I try very hard to match the right pup with the right person. Obviously, I can't do it by working ability. They are too young for anyone to know. We will all have to rely on the parent's genetics. But, I do try to match puppy personality and overall eye appealing. What do I mean by that? Well, the big tri boy (Tri-pod) is very confident and stands up for himself. I put him with my girlfriend who has a "pushy' German Shepherd bitch. The pup that stole my heart (Rumble) I am placing with a 'world team member' agility gal. He is biddable, handsome, and outgoing. I expect to see him in the limelight with lots of photos taken. The 3rd male, the short, stubby, slinky, only pup not a raven black in color, smooth coated male with the shorter tail than the rest, I am holding onto for myself. Why did I choose him? Not for looks. haha Because, Wayne and I just have a "feeling." I'm only interested in stock dog work. I'm hoping this is Suzy's Hap reincarnated (Buzz's sire). He's a bit quiet now, but that will change with age.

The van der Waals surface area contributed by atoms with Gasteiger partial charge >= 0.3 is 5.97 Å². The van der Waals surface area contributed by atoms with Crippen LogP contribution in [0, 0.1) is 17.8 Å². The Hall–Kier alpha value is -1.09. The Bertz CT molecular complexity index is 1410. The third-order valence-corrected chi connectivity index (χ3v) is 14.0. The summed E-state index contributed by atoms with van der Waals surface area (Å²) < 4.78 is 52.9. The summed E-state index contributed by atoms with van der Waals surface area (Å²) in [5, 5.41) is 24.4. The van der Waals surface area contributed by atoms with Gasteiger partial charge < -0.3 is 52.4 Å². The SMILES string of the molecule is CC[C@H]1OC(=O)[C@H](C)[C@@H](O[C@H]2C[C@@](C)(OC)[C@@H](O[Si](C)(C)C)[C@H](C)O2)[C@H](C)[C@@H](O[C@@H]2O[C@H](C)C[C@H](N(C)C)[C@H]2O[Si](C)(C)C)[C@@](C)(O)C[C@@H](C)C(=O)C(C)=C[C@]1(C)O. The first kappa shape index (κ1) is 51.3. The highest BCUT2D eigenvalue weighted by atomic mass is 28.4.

You can see why he was originally named Diamond boy. The diamond on the top of his head is now fading.
But, he still reminds me of a little boxer (fighter), hence, the name, Champ.
The girls are as different as night and day. The boys are fairly similar in personalities. The Mini-me girl is similar to Kilt. She is very independent and of slight build like her mother. I am placing her with a Veterinarian back east who has always loved Kilt and wants a very fast, outgoing bitch. She will be doing agility and some stock work. Her name will be Fly.
The other female has a rough coat, beautiful build, but a bit of a different personality. She can be outgoing, but is slightly tentative to new situations. She may need more socialization than her sister. She will be local with a stock dog person. It will be nice to be able to watch her grow up.
So you see, folks...it's not an easy task...breeding. I love them all and it's pretty much a "crap shoot" as to how they will turn out as adults. A lot depends on how they are handled as they are growing up. And, of course, genetics plays a big role, too. That's why I try to expose them to as many new situations, sights, and sounds as I can while they are here with me. It's a full time job!